• http://foodhuntress.blogspot.com enrisa marie

    Gosh, you can cook bulalo better than I do :) True, Philippine cuisine has a lot of Mexican + Spanish influence in it. When you visit the Philippines, I recommend that you go to Tagaytay for that ultimate bulalo experience. :)

  • http://www.weareneverfull.com/ we are never full

    wow – you really did this justice. looks really delicious. oh my god… me wants now. this is ridic that you can justify making a stew in june! this weather blows… but that bulalo most definitely doesn’t

  • http://www.weareneverfull.com we are never full

    wow – you really did this justice. looks really delicious. oh my god… me wants now. this is ridic that you can justify making a stew in june! this weather blows… but that bulalo most definitely doesn’t

  • http://allkfcrecipes.blogspot.com/ Fried Chicken Recipes

    I loved ur blog. Hard work always pays off.
    I also love cooking.

  • http://allkfcrecipes.blogspot.com Fried Chicken Recipes

    I loved ur blog. Hard work always pays off.
    I also love cooking.

  • http://www.foodista.com/ Alisa

    Wow!love the clear broth!Thanks for the tip,I’d love to make this soon!

  • http://www.foodista.com Alisa

    Wow!love the clear broth!Thanks for the tip,I’d love to make this soon!

  • http://pinoyfrugalliving.com/ Alma

    I am filipino by the way and I am happy to know you have featured one of our very own favorite dish. Marc, isn’t the marrow the same as the shank cut?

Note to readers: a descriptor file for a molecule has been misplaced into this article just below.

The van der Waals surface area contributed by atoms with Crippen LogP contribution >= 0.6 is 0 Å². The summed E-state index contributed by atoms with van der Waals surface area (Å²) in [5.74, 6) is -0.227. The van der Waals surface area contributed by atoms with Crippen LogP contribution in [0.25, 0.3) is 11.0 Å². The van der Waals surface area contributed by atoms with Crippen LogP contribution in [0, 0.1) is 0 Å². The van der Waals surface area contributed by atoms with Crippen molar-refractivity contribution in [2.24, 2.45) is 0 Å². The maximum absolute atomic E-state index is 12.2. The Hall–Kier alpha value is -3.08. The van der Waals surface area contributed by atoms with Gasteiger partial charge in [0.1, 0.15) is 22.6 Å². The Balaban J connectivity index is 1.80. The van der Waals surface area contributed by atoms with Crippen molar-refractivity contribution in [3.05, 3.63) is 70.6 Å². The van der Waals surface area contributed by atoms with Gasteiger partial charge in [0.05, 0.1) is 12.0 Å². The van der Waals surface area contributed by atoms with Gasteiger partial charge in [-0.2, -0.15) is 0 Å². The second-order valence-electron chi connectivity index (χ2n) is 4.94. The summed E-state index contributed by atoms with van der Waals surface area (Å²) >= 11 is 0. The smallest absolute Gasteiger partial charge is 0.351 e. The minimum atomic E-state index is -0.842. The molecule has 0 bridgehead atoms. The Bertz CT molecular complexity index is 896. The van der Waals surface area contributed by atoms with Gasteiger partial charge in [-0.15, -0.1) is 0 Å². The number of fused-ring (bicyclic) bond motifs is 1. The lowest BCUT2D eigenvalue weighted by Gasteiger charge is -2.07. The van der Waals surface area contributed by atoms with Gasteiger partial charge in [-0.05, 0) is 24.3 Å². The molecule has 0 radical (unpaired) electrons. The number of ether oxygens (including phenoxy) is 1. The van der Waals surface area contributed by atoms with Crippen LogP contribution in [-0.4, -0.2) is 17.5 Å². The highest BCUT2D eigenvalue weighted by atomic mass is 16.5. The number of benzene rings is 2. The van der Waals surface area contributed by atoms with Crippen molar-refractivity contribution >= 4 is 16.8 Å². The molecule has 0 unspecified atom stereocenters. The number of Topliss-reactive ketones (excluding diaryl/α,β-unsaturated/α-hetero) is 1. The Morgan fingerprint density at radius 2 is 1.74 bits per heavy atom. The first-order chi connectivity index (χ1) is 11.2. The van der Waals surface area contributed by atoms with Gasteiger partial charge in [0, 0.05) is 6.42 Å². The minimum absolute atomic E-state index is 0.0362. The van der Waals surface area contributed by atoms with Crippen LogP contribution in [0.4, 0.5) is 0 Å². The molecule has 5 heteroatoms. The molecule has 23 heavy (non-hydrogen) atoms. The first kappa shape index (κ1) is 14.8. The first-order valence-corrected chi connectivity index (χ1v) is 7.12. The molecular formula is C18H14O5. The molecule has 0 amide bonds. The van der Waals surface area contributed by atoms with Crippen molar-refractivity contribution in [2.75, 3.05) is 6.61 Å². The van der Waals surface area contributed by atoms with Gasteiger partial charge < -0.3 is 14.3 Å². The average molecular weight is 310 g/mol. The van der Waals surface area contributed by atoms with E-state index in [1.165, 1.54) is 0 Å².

• marc

      Technically they come from the same part of the cow (leg), but marrow bones are typically stripped of their meat and longer while a cross cut shank is the meat and bone cut together.

  • http://pinoyfrugalliving.com Alma

    I am filipino by the way and I am happy to know you have featured one of our very own favorite dish. Marc, isn’t the marrow the same as the shank cut?

    • marc

      Technically they come from the same part of the cow (leg), but marrow bones are typically stripped of their meat and longer while a cross cut shank is the meat and bone cut together.

  • Mindit

    Hi Marc! I’m Filipino and I’m an avid follower of your blog. Kudos for featuring a great Filipino recipe like the bulalo, and kudos too for the technique on making the soup extra clear. That can be the tricky part for a beef-based dish such as this. More power!

  • Mindit

    Hi Marc! I’m Filipino and I’m an avid follower of your blog. Kudos for featuring a great Filipino recipe like the bulalo, and kudos too for the technique on making the soup extra clear. That can be the tricky part for a beef-based dish such as this. More power!

  • http://www.thephilippineisland.com/ The Philippine Island

    This kind of bulalo looks very delicious. Thank you for sharing this great article. It is very useful for those who loves cooking.

  • http://www.thephilippineisland.com/ The Philippine Island

    This kind of bulalo looks very delicious. Thank you for sharing this great article. It is very useful for those who loves cooking.

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  • Asawa

    Thanks for the yummy recipe! My parents butchered a cow last week and I got the shanks – this was absolutely delicious and my (chef) husband loved it. He said the flavors reminded him of his grandparents’ cooking in his childhood. First time I ever ate chayote fruit (we eat the green shoots here). I’ll definately make it again, and p.s. the broth does come out that clear!

  • Asawa

    Thanks for the yummy recipe! My parents butchered a cow last week and I got the shanks – this was absolutely delicious and my (chef) husband loved it. He said the flavors reminded him of his grandparents’ cooking in his childhood. First time I ever ate chayote fruit (we eat the green shoots here). I’ll definately make it again, and p.s. the broth does come out that clear!